Katherine also has an abiding love of chocolate and books that I think many of us can relate to. She pays her maid to sneak her sweets and versions of Shakespeare that aren’t edited for the sensitive minds of ladies, and for this, she is automatically one of my favourite heroines.

My only two complaints about this book are:

  1. Not enough sex scenes. Give me more sex scenes!
  2. Katherine doesn’t know the term ‘penis’ or ‘balls’ and has to ask Hugo what he calls his ‘manhood’ and his other bits. Now, she did attend a girls’ school for many years, and there’s no way in hell her society mama would have spent any time educating her about what goes on beneath a man’s smalls, but HOW has she not heard, somehow, in passing, by eavesdropping, in the street – SOMEWHERE – what the male genitals are called?

But all in all, this is the book you need in your life, whether you’re in slumptown like me, or just looking for a feel-good romance that will make you calm, happy, and in need of some chocolate (which I am munching on while I write this).

I would recommend this book to…

Lovers of joyful historicals that leave you feeling like you’ve just meditated for 3 hours, petted a cat and been gifted a lifetime supply of chocolate chip cookies



Oh, damn, her heart was hammering hard within her, as if it were a caged animal trying to burst free. To combat it, to bring herself back into coolness,

into her mind she summoned an image, a certain passage from one of her hidden history books, this one about the ancient Romans. Cornelius Tacitus had written in 97 A.D. about the Sitones, a tribe in northern Europe which was believed to be a matriarchal society. Among the Sitones, Tacitus said, the women were powerful; the women chose their mates.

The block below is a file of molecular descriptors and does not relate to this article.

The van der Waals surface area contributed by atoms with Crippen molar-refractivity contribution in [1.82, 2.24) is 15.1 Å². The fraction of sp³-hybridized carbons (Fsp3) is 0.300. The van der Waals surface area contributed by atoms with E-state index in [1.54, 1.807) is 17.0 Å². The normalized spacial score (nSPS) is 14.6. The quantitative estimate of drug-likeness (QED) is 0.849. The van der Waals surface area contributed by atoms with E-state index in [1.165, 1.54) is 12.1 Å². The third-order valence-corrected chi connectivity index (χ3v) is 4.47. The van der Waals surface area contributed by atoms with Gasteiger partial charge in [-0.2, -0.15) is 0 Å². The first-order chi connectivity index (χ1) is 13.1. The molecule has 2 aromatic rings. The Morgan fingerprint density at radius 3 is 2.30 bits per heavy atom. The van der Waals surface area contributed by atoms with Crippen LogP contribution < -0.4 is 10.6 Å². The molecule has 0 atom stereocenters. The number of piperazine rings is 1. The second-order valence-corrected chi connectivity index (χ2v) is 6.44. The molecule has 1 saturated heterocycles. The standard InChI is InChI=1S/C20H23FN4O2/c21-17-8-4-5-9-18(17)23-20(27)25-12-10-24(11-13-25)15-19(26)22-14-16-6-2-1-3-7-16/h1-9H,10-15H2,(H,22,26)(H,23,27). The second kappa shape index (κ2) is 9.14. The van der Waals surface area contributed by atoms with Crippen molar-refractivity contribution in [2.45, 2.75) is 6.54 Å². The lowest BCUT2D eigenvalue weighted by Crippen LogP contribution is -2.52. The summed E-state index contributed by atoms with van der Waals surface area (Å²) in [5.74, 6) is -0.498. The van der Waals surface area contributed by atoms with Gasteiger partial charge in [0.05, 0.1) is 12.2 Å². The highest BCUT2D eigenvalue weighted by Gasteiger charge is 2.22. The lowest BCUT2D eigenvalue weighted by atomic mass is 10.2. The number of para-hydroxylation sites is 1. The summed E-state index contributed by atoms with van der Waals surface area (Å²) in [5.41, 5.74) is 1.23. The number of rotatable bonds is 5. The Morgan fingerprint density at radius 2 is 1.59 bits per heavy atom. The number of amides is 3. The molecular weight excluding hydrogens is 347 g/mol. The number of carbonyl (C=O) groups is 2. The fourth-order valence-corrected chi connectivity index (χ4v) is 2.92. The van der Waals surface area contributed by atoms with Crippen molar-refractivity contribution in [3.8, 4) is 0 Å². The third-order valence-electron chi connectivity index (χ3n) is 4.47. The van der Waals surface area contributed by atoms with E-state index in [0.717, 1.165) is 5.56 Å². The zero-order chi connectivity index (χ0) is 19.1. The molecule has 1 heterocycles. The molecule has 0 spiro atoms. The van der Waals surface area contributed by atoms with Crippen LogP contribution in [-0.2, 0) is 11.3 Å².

It was a wild, a radical idea back then—disapprovingly had Tacitus commented upon its harmful effects—and it still was, of course, seventeen hundred years later. Even in this modern era, in which civilization had evolved with things like the printing press, steam engines, inoculations, gas lights, the Encyclopædia Britannica, and Herschel’s great telescopes, women were still supposed to demurely sit around, waiting for some man to ask her to be his wife.

But an hour ago, Hugo Penhallow had unexpectedly strolled into her parents’ drawing-room, and maybe, just maybe, they could effect a trade to their mutual benefit. It was not, to say the least, a romantic proposition, but it had been a long, long time since she had indulged in girlish dreams of love, a soulmate, happily ever after.

And here, right in front of her, was an opportunity to escape Brooke House.

So to Hugo she said, in a voice that was only a little bit breathless:

“Marry me.”


About Lisa Berne

Lisa Berne read her first Georgette Heyer book at fourteen, and was instantly captivated. Later, she was a graduate student, a teacher, and a grant writer — and is now an author of historical romance, with her first three books set in Regency-era Britain. She lives with her family in the Pacific Northwest.



Open to US shipping addresses only. Two winners will each receive a fan bundle containing the entire Penhallow Dynasty series in paperback, a charm necklace, and a signed postcard from the author. This giveaway is administered by Pure Textuality PR on behalf of Avon Romance.  Giveaway ends 5/4/2018 @ 11:59pm EST. Avon Romance will send the winning copies out to the winner directly. Limit one entry per reader and mailing address. Duplicates will be deleted.

Enter to win!